Ex-FLDS spokesman wins $30 million judgment against church leaders

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ST. GEORGE -- The former spokesman for Warren Jeffs' Fundamentalist LDS Church has won a $30 million default judgment against two top leaders of the polygamous church.

Willie Jessop sued Jeffs and other FLDS leaders after he was excommunicated, claiming he was blackmailed and pressured to lie for Jeffs, who faced charges related to underage marriages and child sex assault. Jessop's lawsuit claimed FLDS leaders retaliated against him standing up to them by burglarizing his Hildale construction business and forcing his employees to quit.

A judge ruled in Jessop's favor after Lyle Jeffs, Warren Jeffs' brother, and John Wayman did not respond to the lawsuit. In an interview with FOX 13 on Thursday, Jessop said it was no consolation for the "tragedy" unfolding in the fundamentalist communities of Hildale, Utah, and Colorado City, Ariz.

"There (are) people that are trying to survive the act of a religion that has been basically turned over to a cartel," he said. "Religious leaders are excommunicating people to cover up the sexual assault of little children."

Jessop was a loyal defender of Jeffs, until he learned of the sexual assault of children in the aftermath of the raid on the FLDS Church's Yearning for Zion Ranch in Texas. Jeffs is serving a life, plus 20-year sentence for child sex assault stemming from his "spiritual marriages" to a 12-year-old girl and a 15-year-old girl.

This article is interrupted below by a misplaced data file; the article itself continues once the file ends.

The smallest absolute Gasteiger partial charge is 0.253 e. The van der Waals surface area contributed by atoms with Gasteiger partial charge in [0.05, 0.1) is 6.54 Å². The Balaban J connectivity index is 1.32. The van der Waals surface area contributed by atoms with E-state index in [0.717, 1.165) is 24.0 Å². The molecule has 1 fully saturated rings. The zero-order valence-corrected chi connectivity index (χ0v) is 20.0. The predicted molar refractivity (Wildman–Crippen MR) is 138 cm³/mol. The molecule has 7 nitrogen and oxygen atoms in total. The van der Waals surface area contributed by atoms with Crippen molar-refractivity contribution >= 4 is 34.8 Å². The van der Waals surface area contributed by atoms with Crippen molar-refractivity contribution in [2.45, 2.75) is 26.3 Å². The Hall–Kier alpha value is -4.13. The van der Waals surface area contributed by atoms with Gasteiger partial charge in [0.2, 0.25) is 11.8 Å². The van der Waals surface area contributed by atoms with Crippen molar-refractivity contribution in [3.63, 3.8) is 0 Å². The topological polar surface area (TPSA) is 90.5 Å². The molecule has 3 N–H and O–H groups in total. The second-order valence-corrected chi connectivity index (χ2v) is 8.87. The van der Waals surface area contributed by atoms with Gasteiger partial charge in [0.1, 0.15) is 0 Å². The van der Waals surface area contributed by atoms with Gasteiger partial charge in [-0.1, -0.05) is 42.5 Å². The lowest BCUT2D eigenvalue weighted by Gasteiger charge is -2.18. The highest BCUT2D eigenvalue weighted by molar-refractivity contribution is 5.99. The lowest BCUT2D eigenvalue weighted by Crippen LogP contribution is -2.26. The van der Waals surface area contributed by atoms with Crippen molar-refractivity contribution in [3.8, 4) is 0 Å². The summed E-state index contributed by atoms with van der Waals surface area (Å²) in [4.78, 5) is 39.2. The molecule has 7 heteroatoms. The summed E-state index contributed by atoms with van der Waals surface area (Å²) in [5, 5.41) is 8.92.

Since he's been incarcerated, Jeffs has excommunicated nearly 2,000 people for unnamed "sins." Jessop called it a "social tragedy."

"We've got a long ways to go out of this mess and it's a heartache on an hourly basis," he said.

Jessop said he wanted to see FLDS leaders besides Jeffs held accountable for their involvement. Law enforcement authorities in southern Utah have told FOX 13 their criminal investigations into members of the FLDS Church are not over.

Jessop's lawsuit is also not over. He has served a number of people -- including Warren Jeffs himself.

"There's ongoing concerns of protecting people that are trying to survive life after Jeffs," he said.

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